The 34-year-old explained: “The VLSA training taught us how to manage our money; they taught us how to save so that when we face a difficult time, we have some money to help ourselves. After the training, we received 20 dollars a month. With this money, I bought oil that I would then resell and today, I still sell oil. But also because of this money, I was able to rent a land that I cultivate regularly and my business is advancing little by little, and I continue to save my money with the VSLA.”
Growing his business allowed Justin to make improvements in the house and provide more nutritious food for himself and his family. However, the benefits of the training did not stop with Justin, as he shared his new knowledge with his wife Justine.
He said: “My family has benefitted from the training that I had. I used to come back from the induction and explain everything to my wife, and she was very happy to apply all that we were learning. When it comes to work, we plan everything together. I was the beneficiary but I involved my wife because we are together. We are one. When she has time, she goes to get the merchandise, and if I have time, I do it.”
I was the beneficiary but I involved my wife because we are together. We are one.
Justine added that she now feels more respect as a wife, saying: “This education created a big change since we can now run our business and cultivate our land together.”
As well as the business training, BRIDGE beneficiaries like Justin and Justine received training on how gender equality could improve their lives and households. While patriarchal values mean that many men worldwide see household chores, cooking and caring for children as women’s activities, these lessons showed that men can share the burden with their wives. Now, Justin sees how he and Justine divide their work in a whole new light.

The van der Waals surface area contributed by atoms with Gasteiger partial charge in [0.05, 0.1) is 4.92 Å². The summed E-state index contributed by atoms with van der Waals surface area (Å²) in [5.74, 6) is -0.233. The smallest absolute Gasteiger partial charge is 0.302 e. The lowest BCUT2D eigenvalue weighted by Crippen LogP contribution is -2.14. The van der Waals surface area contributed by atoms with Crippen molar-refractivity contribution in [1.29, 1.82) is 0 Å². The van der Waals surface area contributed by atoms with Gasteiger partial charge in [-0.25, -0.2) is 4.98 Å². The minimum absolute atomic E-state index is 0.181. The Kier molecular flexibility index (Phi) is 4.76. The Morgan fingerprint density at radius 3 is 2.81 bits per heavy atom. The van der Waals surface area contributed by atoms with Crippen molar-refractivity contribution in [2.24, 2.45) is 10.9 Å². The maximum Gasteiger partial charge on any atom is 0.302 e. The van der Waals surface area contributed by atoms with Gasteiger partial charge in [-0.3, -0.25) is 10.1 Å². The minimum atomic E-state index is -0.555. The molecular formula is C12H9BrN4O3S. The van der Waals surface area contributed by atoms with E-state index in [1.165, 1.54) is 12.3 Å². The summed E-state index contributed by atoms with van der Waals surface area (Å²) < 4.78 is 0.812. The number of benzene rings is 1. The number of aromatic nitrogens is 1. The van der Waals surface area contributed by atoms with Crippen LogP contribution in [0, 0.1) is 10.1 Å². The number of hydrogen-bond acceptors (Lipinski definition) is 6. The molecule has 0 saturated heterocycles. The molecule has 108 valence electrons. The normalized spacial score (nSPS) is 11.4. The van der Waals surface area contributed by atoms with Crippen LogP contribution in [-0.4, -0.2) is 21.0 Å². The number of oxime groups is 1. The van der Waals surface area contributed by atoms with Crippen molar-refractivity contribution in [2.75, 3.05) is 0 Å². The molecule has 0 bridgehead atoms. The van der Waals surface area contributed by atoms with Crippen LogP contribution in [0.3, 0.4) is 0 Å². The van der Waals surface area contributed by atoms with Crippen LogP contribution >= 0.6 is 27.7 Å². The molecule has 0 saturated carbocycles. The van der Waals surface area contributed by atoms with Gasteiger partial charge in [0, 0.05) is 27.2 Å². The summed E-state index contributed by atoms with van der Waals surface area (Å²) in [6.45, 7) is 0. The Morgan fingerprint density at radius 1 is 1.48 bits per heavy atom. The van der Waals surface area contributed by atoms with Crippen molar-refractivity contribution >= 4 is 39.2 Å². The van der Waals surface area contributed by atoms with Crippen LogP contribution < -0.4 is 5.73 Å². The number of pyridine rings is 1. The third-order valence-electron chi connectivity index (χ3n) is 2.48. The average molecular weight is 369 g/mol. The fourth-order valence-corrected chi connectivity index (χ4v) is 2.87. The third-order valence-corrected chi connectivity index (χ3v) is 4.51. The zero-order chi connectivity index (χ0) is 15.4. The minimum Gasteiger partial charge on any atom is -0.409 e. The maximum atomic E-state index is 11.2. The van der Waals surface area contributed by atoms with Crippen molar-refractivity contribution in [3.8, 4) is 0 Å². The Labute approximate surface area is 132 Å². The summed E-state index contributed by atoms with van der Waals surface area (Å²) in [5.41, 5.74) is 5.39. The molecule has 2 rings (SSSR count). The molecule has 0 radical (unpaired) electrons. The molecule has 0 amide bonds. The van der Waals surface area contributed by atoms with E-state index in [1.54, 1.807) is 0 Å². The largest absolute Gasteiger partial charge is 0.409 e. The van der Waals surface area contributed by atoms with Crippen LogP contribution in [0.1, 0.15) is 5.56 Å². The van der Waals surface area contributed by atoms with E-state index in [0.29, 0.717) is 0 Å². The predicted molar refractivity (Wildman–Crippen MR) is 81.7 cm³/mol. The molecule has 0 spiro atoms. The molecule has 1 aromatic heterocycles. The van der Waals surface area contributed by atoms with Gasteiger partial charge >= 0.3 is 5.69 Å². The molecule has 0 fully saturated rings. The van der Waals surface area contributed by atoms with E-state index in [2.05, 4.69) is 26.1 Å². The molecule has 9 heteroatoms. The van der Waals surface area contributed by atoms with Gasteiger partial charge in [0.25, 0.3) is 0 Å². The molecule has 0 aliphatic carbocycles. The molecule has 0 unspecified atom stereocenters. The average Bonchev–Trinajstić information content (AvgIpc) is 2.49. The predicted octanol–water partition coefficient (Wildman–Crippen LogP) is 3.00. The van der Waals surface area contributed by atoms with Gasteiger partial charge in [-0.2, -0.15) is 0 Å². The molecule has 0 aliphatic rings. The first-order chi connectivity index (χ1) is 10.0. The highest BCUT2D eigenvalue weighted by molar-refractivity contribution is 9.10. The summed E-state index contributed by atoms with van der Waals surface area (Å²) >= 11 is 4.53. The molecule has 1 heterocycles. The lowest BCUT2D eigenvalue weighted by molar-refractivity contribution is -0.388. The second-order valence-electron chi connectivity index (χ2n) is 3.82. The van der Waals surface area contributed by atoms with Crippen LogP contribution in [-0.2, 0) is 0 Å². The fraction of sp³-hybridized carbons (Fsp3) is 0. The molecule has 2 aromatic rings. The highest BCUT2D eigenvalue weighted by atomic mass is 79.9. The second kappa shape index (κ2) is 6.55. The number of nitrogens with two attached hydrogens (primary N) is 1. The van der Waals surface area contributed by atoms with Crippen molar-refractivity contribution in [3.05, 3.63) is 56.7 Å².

“As a husband, I can have fruit in the field, and during harvest season, I could fall ill. And whilst being sick, the fruit would not be harvested,” he explained. “This is where we talked about sharing responsibility. The women can take a machete and do this work. We always say that this work is reserved for men, but it's good when women do it. They will not become men, they will continue to be women.
“That is gender equality. It means to share and support many activities between us so that we can progress. Before learning about this, I used to think that some work is only for women; for example, peeling the foliage of manioc [cassava], washing clothes... Sometimes, I thought it was inconceivable for me to be seen doing it. But after the lessons on gender, we understood that it is not shameful, on the contrary. When the woman leaves the oil over the fire, for example, I as a man can continue cooking. That is working together.
“I am doing this to put the teaching into practice. Sometimes I sweep the floors, I can also cook food if my wife is late, and if she does not come back early, we can eat with the children and leave her food on the side.”
Not only has this given Justine extra free time, but she now feels more respected in their home, and it has improved her communication with Justin. She said: “I feel good when my husband helps me, I can relax more. It used to make me sad when he didn't help me. I used to go to the field and come back home, then start cooking. I felt bad. But today it's better.
“I also help him from time to time. For example, when he is sick, I take care of the harvest. The teachings from Concern have made our love grow.”